4. Paris Opera, Paris, France.
    The main facade of the Opera makes a strong impression, although it would seem that in Paris, a city where wonderful architectural sculptures are literally on every corner, it is no longer possible to surprise. The magnificently decorated building with its crowned dome was built in 1875. The large theater inside is suitable for both ballet and opera. Some of the largest ceremonial spaces in the world are located here at the Paris Opera, where their grandeur lends importance to all sorts of events. The rich and bright interiors reflect the tastes and moods of the Second Empire of France. In 1962, Marc Chagall created new murals in the center of the ceiling of the Palais Garnier. The result, no less impressive, is all the more remarkable because it does not contradict the formal character of the interior decoration.
  5. Sydney Opera House, Sydney, Australia.
    Perched on a patch of land jutting out into Sydney Harbour, the stunning modern Sydney Opera House has a beautiful view of the water, all dotted with sailboats. Even if you don’t plan to go to the play, you should visit the Sydney Opera House, just for a glimpse of the amazing building. The structure was designed by Jorn Utzon to offer a series of overlapping shells and sails. The grand opening took place in 1973. The first performance in the theater was “War and Peace” by Prokofiev. Inside, each theater is paneled with different types of wood to improve the acoustics of the room, as well as make it more aesthetic. All the main performance areas have their own foyers.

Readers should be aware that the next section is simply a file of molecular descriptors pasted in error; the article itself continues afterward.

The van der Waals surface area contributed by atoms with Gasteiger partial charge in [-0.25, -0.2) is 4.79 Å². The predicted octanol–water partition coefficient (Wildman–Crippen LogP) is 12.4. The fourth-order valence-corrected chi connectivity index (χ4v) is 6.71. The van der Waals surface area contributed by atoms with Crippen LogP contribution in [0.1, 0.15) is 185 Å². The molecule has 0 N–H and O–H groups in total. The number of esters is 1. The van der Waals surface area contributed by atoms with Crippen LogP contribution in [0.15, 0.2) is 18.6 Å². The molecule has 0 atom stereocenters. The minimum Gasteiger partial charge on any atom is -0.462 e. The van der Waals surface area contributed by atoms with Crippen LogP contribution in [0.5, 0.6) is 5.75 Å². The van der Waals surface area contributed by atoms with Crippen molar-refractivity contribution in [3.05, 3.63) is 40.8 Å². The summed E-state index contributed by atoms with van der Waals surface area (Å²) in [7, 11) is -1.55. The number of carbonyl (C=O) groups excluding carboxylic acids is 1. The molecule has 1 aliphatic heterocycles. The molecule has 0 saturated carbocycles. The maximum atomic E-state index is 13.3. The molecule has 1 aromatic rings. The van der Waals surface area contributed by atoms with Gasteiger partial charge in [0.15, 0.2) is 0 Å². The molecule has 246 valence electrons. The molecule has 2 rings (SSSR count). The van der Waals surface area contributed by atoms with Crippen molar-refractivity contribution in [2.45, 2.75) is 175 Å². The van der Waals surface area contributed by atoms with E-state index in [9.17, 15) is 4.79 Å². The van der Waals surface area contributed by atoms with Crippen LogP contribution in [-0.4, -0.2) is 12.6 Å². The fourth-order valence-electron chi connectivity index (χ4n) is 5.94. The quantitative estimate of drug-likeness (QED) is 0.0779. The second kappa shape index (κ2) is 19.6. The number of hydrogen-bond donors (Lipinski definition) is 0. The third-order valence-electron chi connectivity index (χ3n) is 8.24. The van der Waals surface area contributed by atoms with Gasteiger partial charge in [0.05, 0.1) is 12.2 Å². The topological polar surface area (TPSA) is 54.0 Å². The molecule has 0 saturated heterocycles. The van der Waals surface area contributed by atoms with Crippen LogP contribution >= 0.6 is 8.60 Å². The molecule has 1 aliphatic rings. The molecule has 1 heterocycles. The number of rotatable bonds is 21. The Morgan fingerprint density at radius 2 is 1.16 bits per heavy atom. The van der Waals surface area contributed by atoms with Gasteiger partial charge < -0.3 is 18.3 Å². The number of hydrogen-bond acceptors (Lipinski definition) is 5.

6. Bolshoi Theater, Moscow, Russia.
    One of the main theaters in Russia, known for one of the best symphony orchestras in the world, the Bolshoi Theater in Moscow went through “fire, water and copper pipes”, or to be more precise, fire, war and revolution.Its stunning neoclassical portico, surmounted by a statue of Apollo in his chariot, is a harbinger of the splendor that will appear before the eyes of visitors once they enter. In 2005, the theater was closed for reconstruction and was reopened only in the fall of 2011. Four balconies and a top gallery surround the orchestra, where the seats are Chippendale chairs covered in red damask. The Moscow Ballet Company is world-famous. Here, the famous choreographer Yuri Grigorovich staged memorable performances “Swan Lake”, “Golden Age” and “Romanda”.